By: Cameron Robert Staff Writer/Photographer
“I am Troy Davis, and I am free!” were the final words Troy Davis wrote in his final letter. These are the words that will end up marking his legacy in years to come. These words will mark the story of a man who was sentenced to death when there was faulty evidence involved. One would think that suspected false testimonies and no murder weapon found would be enough to free a man from jail, but in reality it was just a harsh reminder that our justice system is not perfect.
On August 19, 1989, Davis and a group of African American men were seen attacking a homeless man in a Burger King parking lot in Savannah, Georgia. What took place next would end up setting course of one of the most disputed trials in recent history. Policeman Mark MacPhail was found murdered after trying to settle the dispute, and shortly after, all eyes were on Davis. After standing trial for the crime, he was sentenced to death in 1991 as result of the testaments of 9 witnesses. At the time, the jury found this as sufficient evidence to put Davis to death, but he has fought for his life for the last 20 years because of it.
This case is controversial because during his incarceration there have been developments that question the authenticity of the very testimonies which put Davis on death row. These allegations have put doubt into play.
If you go beyond the Davis trial, the real argument is whether someone should be put to death if there is any bit of doubt present. Is it really worth the risk? Does this reflect a fair justice system?
As this story has unfolded, many people have compared it to the case of Casey Anthony, a Florida mother who was recently acquitted of slaying her infant daughter. Although the cases are quite different, they both cause one to wonder whether the system to which we all abide is going down the wrong path. With these two high profile cases, irrefutable evidence has supported definite verdicts, but ultimately we have been blind-sided in both cases by the results.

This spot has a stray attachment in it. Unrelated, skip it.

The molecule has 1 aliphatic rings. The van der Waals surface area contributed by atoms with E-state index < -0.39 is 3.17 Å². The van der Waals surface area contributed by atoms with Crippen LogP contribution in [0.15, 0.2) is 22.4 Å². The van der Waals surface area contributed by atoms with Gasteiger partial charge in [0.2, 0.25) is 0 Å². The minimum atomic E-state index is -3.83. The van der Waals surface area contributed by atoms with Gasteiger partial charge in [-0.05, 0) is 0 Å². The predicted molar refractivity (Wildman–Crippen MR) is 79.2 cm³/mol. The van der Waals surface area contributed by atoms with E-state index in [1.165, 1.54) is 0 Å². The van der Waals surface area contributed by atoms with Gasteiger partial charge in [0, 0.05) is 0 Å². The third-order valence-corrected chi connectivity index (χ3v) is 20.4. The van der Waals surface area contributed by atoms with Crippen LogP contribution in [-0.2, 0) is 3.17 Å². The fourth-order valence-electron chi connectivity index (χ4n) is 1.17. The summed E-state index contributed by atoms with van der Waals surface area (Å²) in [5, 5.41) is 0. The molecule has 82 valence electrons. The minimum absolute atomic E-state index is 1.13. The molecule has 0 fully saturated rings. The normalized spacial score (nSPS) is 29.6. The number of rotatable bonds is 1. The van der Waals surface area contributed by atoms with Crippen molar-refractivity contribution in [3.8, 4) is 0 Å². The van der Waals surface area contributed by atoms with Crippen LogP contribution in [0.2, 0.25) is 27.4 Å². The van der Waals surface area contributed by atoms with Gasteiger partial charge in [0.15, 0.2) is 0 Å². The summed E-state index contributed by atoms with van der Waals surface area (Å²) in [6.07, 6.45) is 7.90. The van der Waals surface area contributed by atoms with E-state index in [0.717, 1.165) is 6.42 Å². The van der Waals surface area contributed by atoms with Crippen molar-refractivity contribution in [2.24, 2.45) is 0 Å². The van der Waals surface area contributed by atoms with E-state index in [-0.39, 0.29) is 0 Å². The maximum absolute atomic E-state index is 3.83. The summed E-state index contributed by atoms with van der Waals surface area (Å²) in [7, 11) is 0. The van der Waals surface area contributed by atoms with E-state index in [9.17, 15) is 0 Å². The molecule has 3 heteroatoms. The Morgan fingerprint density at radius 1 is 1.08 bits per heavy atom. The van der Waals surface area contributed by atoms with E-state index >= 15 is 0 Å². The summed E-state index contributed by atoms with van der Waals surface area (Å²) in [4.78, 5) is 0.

Anthony being white and Davis being African American, some people have even gone as far as calling it an act of racism that Anthony was acquitted and Davis was ruled guilty. Davis was acquitted of a crime for which there was insurmountable evidence against her, while Davis was put to death with possible negligent evidence. While I wouldn’t go as far as calling the situation racist, I would say that there is truly a problem in the way in which the trials were carried out.
I understand that not all the “bad guys” can be captured, but we as a people need to conduct a better system to handle these trials, especially when the verdict decides whether a man lives or not.
I also understand that America is a democracy, but I feel life and death shouldn’t simply be decided by a jury and judge. You must have evidence. No excuses!
Davis should serve as a symbol of what a faulty system could lead to. Nobody should be put to death without indisputable evidence of their guilt. Without a fair trial we might as well consider ourselves savages.
We all want to be free; the least we can do is give ourselves a chance. If not, we’ll just end up being another Troy Davis.